Military retirement benefits are not handled in the same manner as private pension plans, which are governed by ERISA (Employee Retirement Income Security Act). Dividing military benefits as part of a divorce case is not easy.
Here are some helpful tips:
- Medical insurance: If there has been 20 years of marriage overlapping 20 years of military service, then an un-married former spouse may qualify for full medical benefits as a 20/20/20 spouse. For shorter term marriages, look to Continued Health Care Benefit Program (CHCBP) as means of providing health insurance coverage.
- Life insurance: In case one of the parents dies while child support or college expenses are still due, it is a wise idea to use a life insurance policy to provide for the payment of insurance proceeds as a substitute for child support. To ensure that the premium payor will not inadvertently or intentionally change the beneficiary to a new spouse, the beneficiary must also be the owner of the policy. It is important to remember that the owner of the policy is the one who must be informed by the company of any attempts to cancel the policy and must be advised as to nonpayment of premiums. With the exception of Service members Group Life Insurance (SGLI), most insurance companies allow a collateral assignment of ownership of the policy. Do not rely on (SGLI) for securing support; a 1981 Supreme Court decision says that a servicemember may choose whichever life insurance beneficiary he or she desires, regardless of court orders or separation agreements.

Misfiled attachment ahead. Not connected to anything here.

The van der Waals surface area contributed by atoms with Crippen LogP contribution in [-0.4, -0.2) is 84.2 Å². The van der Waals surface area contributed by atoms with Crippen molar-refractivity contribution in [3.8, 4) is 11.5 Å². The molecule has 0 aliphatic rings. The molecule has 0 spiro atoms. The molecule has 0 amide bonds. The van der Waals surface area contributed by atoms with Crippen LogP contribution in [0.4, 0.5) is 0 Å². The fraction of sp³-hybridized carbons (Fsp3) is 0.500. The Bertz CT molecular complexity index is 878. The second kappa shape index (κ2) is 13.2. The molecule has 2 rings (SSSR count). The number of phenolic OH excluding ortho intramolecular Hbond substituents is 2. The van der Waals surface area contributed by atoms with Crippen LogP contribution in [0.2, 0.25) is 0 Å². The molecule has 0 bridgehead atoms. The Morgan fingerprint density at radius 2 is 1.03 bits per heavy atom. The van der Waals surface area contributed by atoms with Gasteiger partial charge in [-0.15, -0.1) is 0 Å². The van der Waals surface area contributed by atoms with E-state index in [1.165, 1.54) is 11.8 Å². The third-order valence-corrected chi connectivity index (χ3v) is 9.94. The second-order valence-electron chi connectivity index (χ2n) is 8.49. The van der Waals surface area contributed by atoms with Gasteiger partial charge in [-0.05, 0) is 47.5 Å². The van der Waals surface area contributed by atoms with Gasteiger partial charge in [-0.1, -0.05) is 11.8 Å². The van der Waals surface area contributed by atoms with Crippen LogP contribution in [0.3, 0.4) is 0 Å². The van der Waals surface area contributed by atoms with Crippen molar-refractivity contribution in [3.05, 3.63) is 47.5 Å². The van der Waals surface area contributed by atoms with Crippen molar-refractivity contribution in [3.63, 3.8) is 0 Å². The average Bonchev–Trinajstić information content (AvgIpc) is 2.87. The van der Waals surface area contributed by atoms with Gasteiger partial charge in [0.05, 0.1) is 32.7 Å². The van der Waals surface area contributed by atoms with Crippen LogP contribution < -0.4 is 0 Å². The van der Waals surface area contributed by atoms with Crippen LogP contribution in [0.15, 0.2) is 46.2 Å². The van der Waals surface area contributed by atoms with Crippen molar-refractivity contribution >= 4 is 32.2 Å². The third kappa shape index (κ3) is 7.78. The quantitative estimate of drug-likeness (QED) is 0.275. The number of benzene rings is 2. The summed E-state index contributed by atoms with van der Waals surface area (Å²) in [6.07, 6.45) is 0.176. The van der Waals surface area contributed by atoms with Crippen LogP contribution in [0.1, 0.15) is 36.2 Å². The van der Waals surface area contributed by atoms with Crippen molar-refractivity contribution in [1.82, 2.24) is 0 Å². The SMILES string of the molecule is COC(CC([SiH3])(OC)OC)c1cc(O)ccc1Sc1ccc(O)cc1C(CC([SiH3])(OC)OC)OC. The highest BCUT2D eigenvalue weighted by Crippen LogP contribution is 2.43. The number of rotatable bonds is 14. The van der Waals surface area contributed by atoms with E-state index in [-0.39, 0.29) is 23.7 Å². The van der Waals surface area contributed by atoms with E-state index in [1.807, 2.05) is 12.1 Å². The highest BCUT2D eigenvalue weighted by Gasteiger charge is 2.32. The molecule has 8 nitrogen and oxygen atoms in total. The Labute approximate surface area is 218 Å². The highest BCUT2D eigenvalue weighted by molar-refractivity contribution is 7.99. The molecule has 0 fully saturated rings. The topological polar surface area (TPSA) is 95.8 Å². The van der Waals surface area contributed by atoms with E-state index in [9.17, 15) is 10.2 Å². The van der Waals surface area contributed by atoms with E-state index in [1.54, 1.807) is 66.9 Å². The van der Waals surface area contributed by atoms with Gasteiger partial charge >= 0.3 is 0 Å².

The best advice is to find someone "in the know" who can help you navigate the minefield of military retirement benefits. Continue to follow this blog for more tips on how to handle military retirement benefits.